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“Courts are a new front line of climate action with cases against governments and oil firms spiralling, and while victories have so far been rare, the pressure for change is growing,” as reported in a recent article published in The Guardian. Climate litigation is poised to score breakthroughs as people and groups seek to assign responsibility for climate impacts to the fossil fuel industry. Predictably, Big Oil is fighting back hard by saying that climate change is the fault of the consumer.

We at Below2°C are pleased to add Climate Liability News to our list of guest contributors. Climate Liability News reports on “the issues at the intersection of climate change impacts and law.”

Big Oil Contends Climate Change Is Our Fault

Big Oil Contends Climate Change Is Our Fault, Below2C

Credit: Wikimedia Commons, MarkBuckawicki

One question keeps popping up as U.S. courts begin to wrestle with climate liability cases that have been filed across the country: Are oil companies that drill for, process and distribute fossil fuels responsible for climate change, or does the blame fall on consumers who use these fuels as energy and release carbon dioxide emissions that warm the atmosphere? Does their use of the product ultimately make consumers, rather than the oil companies, responsible for sea level rise and melting glaciers?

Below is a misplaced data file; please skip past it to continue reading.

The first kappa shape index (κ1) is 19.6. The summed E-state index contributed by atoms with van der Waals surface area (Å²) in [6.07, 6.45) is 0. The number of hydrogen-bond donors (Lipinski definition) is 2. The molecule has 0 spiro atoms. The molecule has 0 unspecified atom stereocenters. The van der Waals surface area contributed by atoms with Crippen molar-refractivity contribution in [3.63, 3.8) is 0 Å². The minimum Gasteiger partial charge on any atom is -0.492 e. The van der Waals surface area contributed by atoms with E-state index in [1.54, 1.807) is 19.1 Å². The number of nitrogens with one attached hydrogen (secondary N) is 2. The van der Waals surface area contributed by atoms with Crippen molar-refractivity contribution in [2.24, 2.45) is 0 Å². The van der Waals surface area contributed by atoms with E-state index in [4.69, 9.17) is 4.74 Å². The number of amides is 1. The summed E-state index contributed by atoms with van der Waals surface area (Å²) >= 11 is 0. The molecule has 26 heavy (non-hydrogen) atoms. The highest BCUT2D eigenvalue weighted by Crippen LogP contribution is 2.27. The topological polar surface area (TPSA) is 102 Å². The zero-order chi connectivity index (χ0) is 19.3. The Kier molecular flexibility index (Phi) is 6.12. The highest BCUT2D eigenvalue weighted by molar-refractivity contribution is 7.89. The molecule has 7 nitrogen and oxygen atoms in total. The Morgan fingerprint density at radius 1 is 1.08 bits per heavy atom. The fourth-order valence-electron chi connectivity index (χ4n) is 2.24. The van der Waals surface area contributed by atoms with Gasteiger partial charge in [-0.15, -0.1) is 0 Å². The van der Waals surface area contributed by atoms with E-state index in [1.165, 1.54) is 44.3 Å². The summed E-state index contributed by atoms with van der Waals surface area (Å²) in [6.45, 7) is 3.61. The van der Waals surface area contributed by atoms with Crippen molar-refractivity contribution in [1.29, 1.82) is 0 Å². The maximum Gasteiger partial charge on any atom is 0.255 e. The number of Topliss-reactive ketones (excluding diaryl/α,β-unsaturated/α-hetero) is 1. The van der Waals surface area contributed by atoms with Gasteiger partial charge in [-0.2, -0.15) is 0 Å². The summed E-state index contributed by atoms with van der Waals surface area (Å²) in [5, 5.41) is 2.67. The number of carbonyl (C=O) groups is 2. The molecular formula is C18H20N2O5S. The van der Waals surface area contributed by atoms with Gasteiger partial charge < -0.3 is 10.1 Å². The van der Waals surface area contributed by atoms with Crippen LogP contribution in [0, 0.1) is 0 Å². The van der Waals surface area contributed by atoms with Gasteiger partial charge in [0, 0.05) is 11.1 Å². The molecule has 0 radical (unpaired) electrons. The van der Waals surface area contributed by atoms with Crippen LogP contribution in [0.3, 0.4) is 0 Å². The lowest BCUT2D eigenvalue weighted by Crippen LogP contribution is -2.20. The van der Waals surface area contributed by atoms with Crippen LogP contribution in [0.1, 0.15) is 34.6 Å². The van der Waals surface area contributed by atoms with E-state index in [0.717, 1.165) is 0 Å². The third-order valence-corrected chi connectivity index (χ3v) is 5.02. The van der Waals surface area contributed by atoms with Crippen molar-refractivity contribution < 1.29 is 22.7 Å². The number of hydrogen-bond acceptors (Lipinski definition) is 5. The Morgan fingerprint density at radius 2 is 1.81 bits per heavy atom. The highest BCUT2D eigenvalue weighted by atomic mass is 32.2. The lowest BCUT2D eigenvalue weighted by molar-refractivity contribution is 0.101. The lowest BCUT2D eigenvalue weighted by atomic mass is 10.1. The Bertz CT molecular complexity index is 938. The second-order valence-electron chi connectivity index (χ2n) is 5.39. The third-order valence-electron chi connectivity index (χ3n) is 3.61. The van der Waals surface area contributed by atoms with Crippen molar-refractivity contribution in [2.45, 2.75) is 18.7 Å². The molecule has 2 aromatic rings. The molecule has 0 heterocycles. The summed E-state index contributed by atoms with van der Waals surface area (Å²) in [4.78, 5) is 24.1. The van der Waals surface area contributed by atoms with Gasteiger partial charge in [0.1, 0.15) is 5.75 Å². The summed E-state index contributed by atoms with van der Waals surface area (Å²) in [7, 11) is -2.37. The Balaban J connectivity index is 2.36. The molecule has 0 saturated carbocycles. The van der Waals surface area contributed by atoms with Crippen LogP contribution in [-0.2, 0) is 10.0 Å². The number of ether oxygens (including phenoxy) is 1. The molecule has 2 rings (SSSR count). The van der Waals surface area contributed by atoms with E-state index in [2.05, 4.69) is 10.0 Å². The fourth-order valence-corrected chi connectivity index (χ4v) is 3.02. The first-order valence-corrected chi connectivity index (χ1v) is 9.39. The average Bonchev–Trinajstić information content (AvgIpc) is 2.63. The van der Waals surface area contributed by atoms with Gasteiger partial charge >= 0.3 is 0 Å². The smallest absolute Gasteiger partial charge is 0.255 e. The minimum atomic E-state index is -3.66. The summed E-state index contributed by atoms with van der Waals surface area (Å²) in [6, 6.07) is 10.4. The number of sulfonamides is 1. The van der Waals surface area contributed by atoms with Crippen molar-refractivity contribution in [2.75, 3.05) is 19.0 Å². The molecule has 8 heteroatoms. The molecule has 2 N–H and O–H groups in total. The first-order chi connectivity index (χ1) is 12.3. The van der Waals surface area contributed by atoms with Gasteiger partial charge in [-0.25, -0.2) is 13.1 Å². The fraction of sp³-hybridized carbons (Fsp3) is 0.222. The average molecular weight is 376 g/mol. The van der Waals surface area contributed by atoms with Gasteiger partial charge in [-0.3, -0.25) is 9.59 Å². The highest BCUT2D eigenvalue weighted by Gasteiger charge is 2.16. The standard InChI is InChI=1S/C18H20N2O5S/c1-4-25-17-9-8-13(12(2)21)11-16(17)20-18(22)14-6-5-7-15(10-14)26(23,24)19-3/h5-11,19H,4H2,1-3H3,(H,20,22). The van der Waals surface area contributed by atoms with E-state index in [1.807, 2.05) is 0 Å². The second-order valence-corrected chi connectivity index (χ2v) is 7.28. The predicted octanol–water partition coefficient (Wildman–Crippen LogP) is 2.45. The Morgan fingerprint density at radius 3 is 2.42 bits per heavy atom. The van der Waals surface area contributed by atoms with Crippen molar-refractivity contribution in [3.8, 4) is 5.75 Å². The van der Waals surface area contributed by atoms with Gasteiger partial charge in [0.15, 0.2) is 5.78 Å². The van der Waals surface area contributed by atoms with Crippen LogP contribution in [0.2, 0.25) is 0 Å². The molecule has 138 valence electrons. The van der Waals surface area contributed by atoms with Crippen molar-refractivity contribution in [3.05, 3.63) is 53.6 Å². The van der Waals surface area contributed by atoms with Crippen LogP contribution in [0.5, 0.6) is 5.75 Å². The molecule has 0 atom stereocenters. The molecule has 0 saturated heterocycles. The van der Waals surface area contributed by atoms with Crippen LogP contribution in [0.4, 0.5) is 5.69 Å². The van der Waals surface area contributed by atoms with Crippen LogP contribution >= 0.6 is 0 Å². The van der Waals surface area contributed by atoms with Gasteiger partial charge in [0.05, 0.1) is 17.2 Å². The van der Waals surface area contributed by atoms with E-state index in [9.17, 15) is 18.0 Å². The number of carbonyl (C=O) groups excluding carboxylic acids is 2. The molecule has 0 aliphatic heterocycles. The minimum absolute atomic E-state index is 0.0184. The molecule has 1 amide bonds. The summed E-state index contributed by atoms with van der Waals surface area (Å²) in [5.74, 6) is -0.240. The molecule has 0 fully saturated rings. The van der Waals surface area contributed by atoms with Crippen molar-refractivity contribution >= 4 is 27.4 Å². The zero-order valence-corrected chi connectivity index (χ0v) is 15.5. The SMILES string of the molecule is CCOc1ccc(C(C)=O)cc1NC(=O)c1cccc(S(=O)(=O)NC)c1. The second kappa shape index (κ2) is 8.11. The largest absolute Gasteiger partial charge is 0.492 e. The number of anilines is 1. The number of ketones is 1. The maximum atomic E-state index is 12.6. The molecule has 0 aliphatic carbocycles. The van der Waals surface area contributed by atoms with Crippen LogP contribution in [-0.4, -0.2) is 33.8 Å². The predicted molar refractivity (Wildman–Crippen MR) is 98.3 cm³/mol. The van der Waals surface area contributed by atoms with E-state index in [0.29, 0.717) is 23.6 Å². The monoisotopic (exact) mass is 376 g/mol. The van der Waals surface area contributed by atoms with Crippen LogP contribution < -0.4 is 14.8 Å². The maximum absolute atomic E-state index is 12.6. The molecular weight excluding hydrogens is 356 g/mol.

This question arose most recently in a federal court’s dismissal of two California cities’ suits against five oil companies. Having benefited since the Industrial Revolution from modernization and advancement powered by coal and oil, wrote U.S. District Judge William Alsup, “would it really be fair to now ignore our own responsibility in the use of fossil fuels and place the blame for global warming on those who supplied what we demanded?”

The lawyers representing San Francisco and Oakland did not appear ready with a quick answer in Alsup’s hearing, and a similar void happened when Judge John Keenan asked a similar question in the hearing on a motion to dismiss New York City’s liability lawsuit earlier this month. Other experts, however, say the question itself makes the false assumption that consumers had a choice.

Do Consumers Really Have a Choice?

“Consumers aren’t demanding fossil fuel energy, they’re demanding energy,” said Peter Frumhoff, director of science and policy at the Union of Concerned Scientists. “Polls show that people really want clean energy. But the choices we make are constrained by the options available to us, which have been constrained by the oil companies’ lobbying for subsidies and against emissions limits, and by their recalcitrance to invest in clean energy.”